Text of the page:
- This whole exercise is meant to spawn analysis and debate, but like everything prospect-related, needs to always be kept in the proper context and taken with a grain of salt.
- This is strictly my opinion on each player's projection. Other writers here at Defending Big D might lay things out in different ways./
Without further ado, let's take a look and see how things shake out:
Honorable mentions: Brett Pollock, Remi Elie, Matej Stransky, Cole Ully, Brendan Ranford, Branden Troock, Justin Dowling, Gemel Smith
Honorable mentions: Ludwig Bystrom, Jyrki Jokipakka, Kevin Connauton, Esa Lindell, Dmitry Sinitsyn, Alex Peters, Michael Prapavessis
Thoughts And Observations:
- First of all, depth. Dallas' total prospect depth is very, very impressive. All of the players in the "honorable mentions" section have NHL potential, but didn't make any of the forward lines or defense pairings because there was simply no room for them. It could be an interesting predicament (albeit a very good one to have) in the future if the Stars have a surplus of players that deserve to be in the NHL but there isn't enough room for them.
- Overall, the Stars have a great balance at forward. There's not one single area (speed, scoring, passing, size, checking, shutdown, etc.) that appears to be a glaring weakness at the moment.
- The top of line Benn, Seguin and Nichushkin was the easiest to pencil in, considering their chemistry together last season. But given their playing styles, the argument could be made for putting Ritchie up there on the right side instead of Nichushkin.
- The projected second line doesn't have a single game of NHL experience to their credit, which is a concern, but all three players had strong seasons in their respective leagues last year. There has been talk that Ritchie might already be ready for a second line job in the NHL as soon as next season.
- With so many natural centers, both Dickinson and Eakin could be the best fits to move over to the wing. Dickinson has played left wing regularly in the OHL, while Eakin's playing style might lend itself better to the wing instead of center. It's always beneficial to have more than four forwards that can play up the middle, if the need arises.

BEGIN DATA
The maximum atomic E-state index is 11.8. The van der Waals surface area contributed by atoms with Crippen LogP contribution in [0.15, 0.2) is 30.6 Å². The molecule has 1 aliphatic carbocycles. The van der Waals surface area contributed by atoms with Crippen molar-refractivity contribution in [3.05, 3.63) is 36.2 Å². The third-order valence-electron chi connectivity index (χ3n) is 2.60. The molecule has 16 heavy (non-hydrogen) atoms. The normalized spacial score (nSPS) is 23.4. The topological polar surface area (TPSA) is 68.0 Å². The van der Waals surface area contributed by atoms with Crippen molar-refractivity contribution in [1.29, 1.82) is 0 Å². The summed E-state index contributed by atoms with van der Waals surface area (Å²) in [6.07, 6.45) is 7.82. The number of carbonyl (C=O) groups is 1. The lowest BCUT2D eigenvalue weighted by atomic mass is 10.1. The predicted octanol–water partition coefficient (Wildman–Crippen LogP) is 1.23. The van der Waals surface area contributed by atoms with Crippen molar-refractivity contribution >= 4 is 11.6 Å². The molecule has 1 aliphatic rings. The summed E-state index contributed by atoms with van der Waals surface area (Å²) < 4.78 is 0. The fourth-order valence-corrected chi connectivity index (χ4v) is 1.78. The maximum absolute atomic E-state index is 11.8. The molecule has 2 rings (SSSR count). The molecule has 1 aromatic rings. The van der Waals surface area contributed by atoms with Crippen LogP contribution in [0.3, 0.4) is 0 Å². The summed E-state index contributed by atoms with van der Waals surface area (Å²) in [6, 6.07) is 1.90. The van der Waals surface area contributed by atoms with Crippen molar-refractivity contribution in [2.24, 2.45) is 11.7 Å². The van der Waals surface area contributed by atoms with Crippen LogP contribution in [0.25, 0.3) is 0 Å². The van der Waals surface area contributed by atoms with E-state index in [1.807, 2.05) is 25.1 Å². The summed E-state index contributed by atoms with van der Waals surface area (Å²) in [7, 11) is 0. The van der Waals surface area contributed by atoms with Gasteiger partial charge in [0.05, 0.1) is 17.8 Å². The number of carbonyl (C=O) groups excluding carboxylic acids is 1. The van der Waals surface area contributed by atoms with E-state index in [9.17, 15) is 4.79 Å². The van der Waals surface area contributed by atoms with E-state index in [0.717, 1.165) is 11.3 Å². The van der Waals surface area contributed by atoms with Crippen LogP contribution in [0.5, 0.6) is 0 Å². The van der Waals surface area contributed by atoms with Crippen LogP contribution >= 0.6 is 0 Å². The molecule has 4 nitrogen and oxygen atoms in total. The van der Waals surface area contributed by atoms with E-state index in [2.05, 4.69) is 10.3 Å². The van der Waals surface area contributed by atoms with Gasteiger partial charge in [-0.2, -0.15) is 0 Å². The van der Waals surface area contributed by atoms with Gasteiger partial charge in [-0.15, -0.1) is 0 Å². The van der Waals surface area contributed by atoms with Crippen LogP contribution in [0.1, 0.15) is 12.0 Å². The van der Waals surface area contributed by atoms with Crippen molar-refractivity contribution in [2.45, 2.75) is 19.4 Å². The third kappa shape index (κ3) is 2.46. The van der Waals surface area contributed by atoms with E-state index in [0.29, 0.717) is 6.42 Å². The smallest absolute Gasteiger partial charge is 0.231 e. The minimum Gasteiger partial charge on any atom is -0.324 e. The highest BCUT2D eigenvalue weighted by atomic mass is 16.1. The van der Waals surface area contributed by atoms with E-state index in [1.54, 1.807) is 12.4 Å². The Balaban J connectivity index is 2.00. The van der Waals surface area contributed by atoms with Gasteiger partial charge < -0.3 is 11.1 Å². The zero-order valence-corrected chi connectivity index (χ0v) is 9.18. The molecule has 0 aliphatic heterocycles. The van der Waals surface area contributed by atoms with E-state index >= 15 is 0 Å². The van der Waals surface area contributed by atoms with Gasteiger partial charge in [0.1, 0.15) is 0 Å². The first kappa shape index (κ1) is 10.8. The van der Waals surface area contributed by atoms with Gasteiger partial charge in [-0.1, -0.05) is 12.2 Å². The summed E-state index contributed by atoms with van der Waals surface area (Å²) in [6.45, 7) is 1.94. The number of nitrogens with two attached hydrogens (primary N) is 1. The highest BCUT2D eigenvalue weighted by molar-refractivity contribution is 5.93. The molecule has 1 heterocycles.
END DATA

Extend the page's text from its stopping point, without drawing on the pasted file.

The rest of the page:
- The defense could probably be shuffled around in a variety of different ways. Is Klingberg better than Honka? Will Oleksiak have a higher ceiling than Dillon? Considering all of these players seem to be very close in their abilities it's difficult to predict how each separate pairing will develop.
- That being said, the Stars' system still seems to lack a true number one defencemen. However, those six names create a very interesting sum of their parts. There is speed and size, puck-moving and toughness, North American upbringing and European upbringing. What they lack in elite talent they might be able to make up for in total balance.
- I included Niklass Hansson as the sixth defenceman primarily because he's a right-handed shot, which perfectly balances out the group. Bystrom, Connauton and Jokipakka might all ended up being better players, but they all shoot left. Hansson is often forgotten in prospect talk since he is young and plays in Sweden, but his production so far is comparable, or better, than most of the other similarly-styled defencemen in the system when they were the same age.
- Campbell and Desrosiers are both unproven, but each have accomplished a lot so far in their young careers. Their head-to-head competition might be one of the top prospect stories to follow in the coming years./
What does your future Dallas Stars roster look like? Feel free to share in the comments below.